Posted in Maternité, Past learning, Review, Thoughts

Parents’ Dream : A Piece of Lesson from Dangal

I know it’s quite late. Dangal was on the theatre few months ago. But, actually it wasn’t kind of movie which dominated all studios in every cinema like the one with superheros on it. If I am not mistaken, Dangal was only available in very few certain cinemas in South Jakarta.

I finished watching it yesterday with the doctor on Netflix and I have been repeating some of its scenes on my head. A great movie always stays longer on your head and probably forever in your heart. Dangal has those two possibilities.

It was one based on true story about Indian wrestling athlete who once fought for the country for Olympic and had to be satisfied with silver medal. The thirst for gold medal haunted him for a long time until he decided that one of his children should take the same path like him and accomplished what he’d been dreaming of.

It turned out that his first child was a girl. He tried again then the second turned to be a girl too. Until the fourth child, all he had were girls.

One certain conflict trigerred this father to start training his two oldest daughters to become a wrestler. He trained Geeta and Bambita hard. Started early in the morning, trained them like a professional wrestler. These girls, no matter how unhappy they were with their father doing, they kept going with the training. They tried to fail the plan sometimes and they failed miserably.

Although all of his family were against the idea, including the girls’ mother, he kept going. He asked his wife to give him a year to train the girls. If there were no result, then he would give up his dream forever.

I won’t tell a whole story here and of course, the movie goes like we expect. It’s truly worth your 2,5 hours of time watching it. Unlike my husband, I am rarely into a movie. Unlike dramas, movie often makes me sleep.

I survived Dangal from the first minute until its last credit title. Some tissues surely needed while watching it.

One of the reasons why I survived Dangal until the very end, and more, even take some time to write a post about this, because it reminds me of some familiar moments.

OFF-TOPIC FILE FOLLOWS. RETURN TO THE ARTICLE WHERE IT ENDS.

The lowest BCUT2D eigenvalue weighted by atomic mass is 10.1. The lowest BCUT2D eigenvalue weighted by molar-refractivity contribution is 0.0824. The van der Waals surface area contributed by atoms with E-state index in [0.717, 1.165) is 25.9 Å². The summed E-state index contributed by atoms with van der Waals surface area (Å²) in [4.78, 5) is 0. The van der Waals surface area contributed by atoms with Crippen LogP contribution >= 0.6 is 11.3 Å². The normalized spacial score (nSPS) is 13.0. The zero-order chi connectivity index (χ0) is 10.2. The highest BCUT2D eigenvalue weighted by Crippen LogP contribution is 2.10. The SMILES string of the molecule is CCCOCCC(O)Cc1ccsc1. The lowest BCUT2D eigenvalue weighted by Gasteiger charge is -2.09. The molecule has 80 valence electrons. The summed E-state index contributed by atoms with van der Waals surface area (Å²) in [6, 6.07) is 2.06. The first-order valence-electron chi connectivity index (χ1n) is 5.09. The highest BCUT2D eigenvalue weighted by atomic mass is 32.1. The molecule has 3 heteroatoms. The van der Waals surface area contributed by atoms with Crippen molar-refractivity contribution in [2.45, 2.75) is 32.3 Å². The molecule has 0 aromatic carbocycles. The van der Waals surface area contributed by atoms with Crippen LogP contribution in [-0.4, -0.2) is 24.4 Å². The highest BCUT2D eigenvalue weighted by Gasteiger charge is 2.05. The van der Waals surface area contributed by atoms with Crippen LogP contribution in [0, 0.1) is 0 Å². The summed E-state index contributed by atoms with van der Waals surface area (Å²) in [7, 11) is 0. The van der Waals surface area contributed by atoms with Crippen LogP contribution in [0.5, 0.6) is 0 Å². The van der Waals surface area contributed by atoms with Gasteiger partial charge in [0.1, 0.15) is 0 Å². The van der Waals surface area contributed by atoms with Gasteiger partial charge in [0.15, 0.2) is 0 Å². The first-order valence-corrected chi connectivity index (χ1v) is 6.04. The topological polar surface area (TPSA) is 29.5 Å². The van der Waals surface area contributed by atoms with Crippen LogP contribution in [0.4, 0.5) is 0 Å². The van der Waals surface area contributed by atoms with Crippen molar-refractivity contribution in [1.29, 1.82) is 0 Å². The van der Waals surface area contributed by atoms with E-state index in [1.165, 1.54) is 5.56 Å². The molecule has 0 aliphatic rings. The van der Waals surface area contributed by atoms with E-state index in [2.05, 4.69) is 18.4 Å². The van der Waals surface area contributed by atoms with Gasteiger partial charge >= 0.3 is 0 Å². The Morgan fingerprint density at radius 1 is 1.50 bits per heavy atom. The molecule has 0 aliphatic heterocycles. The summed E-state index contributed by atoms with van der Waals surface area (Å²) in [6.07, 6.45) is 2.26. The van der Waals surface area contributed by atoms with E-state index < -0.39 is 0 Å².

I was once Geeta and Bambita with a mother like their father. Although the achievement is nothing compared to those girls and their father, I experienced similar things like those two girls went through until the very end. I felt like re-watching my thirteen years of life in the past while watching Dangal.

When the father unachieved dream was about Olympic gold medal, my mother’s was piano. She had been dreaming of being able to play piano for a long time. Until my father gave up one of his Vespas to buy her a decent upright piano. Right after marriage, she started learning privately at home. But, not for long, she was pregnant with me and her pregnancy wasn’t the easy one.

She stopped learning for some time until she had a chance to resume her lesson, after her second child was born. She waited that long. But, again, being a working mom with two little babies were surely not easy. She told me whenever she had her lesson when my sister was sleeping, this little baby suddenly woke up and refused to go back to sleep. Again, she finally had to give up her private lesson.

It wasn’t my mom if she gave up easily. Once we were older, she started searching for a music school to learn. She came to one of music schools in Manggarai, and asking some information to join a piano course. The administrator laughed at her and said they only had and allowed piano course for children age 5-12, maximum, if they hadn’t learned anything before. She came home with a blank form with her.

I was only five when this happened and on my third years in kindergarten due to unsufficient age to enroll primary school. For certain reason, my mother thought it might be boring to spent three years in kindergarten and it was better for me to have something other than school. Then, with such thought, she enrolled me to that music school.

She told me later, if she couldn’t manage to play piano at all, then at least she could see her daughter (and all her children actually. Three of us went to the music school) plays.

Similar to the father in Dangal, she too didn’t have the support from her husband, my father. My father was against the idea thinking it would be burdensome to pay for another bill while it wasn’t compulsory. There were three of us already. For an ordinary government employee, supporting five people was surely hard already.

But, again, it wasn’t my mum if she gave up easily. She stood firm to her decision, told my father that she wouldn’t ask a penny from him to pay the monthly tuition. Luckily, she was working and had her own money too. She even told him, she wouldn’t bother him about sending me to the school. She would take all the responsibilities about this.

She really meant what she said. I still remembered clearly, she sent me to the music school in a bright hot day, by public transport, while bringing her two other children along. My brother was only one at that time.